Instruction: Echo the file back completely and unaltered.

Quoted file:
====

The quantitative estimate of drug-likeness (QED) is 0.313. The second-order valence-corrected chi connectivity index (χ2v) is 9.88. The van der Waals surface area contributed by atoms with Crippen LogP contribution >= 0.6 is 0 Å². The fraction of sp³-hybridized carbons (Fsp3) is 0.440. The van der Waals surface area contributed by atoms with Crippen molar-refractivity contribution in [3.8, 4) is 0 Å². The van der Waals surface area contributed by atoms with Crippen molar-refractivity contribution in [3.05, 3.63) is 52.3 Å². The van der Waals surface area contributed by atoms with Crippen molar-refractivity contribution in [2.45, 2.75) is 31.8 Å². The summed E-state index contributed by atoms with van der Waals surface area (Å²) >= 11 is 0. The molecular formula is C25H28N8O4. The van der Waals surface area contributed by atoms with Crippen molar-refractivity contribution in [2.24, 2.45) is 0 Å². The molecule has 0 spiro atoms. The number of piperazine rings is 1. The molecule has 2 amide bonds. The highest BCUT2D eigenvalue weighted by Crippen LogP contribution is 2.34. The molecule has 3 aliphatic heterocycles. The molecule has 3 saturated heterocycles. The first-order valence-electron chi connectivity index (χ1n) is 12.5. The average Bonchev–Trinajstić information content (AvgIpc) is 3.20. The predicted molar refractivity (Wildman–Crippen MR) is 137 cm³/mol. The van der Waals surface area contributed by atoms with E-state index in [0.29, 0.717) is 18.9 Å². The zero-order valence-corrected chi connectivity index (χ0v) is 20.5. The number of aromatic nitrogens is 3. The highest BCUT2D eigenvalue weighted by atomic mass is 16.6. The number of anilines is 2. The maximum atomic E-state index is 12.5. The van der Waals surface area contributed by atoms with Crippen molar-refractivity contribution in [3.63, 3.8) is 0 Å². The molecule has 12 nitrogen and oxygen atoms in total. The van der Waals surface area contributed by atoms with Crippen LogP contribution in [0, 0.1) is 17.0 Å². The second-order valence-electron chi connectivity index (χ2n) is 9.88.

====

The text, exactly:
The quantitative estimate of drug-likeness (QED) is 0.313. The second-order valence-corrected chi connectivity index (χ2v) is 9.88. The van der Waals surface area contributed by atoms with Crippen LogP contribution >= 0.6 is 0 Å². The fraction of sp³-hybridized carbons (Fsp3) is 0.440. The van der Waals surface area contributed by atoms with Crippen molar-refractivity contribution in [3.8, 4) is 0 Å². The van der Waals surface area contributed by atoms with Crippen molar-refractivity contribution in [3.05, 3.63) is 52.3 Å². The van der Waals surface area contributed by atoms with Crippen molar-refractivity contribution in [2.45, 2.75) is 31.8 Å². The summed E-state index contributed by atoms with van der Waals surface area (Å²) >= 11 is 0. The molecular formula is C25H28N8O4. The van der Waals surface area contributed by atoms with Crippen molar-refractivity contribution in [2.24, 2.45) is 0 Å². The molecule has 0 spiro atoms. The number of piperazine rings is 1. The molecule has 2 amide bonds. The highest BCUT2D eigenvalue weighted by Crippen LogP contribution is 2.34. The molecule has 3 aliphatic heterocycles. The molecule has 3 saturated heterocycles. The first-order valence-electron chi connectivity index (χ1n) is 12.5. The average Bonchev–Trinajstić information content (AvgIpc) is 3.20. The predicted molar refractivity (Wildman–Crippen MR) is 137 cm³/mol. The van der Waals surface area contributed by atoms with E-state index in [0.29, 0.717) is 18.9 Å². The zero-order valence-corrected chi connectivity index (χ0v) is 20.5. The number of aromatic nitrogens is 3. The highest BCUT2D eigenvalue weighted by atomic mass is 16.6. The number of anilines is 2. The maximum atomic E-state index is 12.5. The van der Waals surface area contributed by atoms with Crippen molar-refractivity contribution in [3.63, 3.8) is 0 Å². The molecule has 12 nitrogen and oxygen atoms in total. The van der Waals surface area contributed by atoms with Crippen LogP contribution in [0, 0.1) is 17.0 Å². The second-order valence-electron chi connectivity index (χ2n) is 9.88.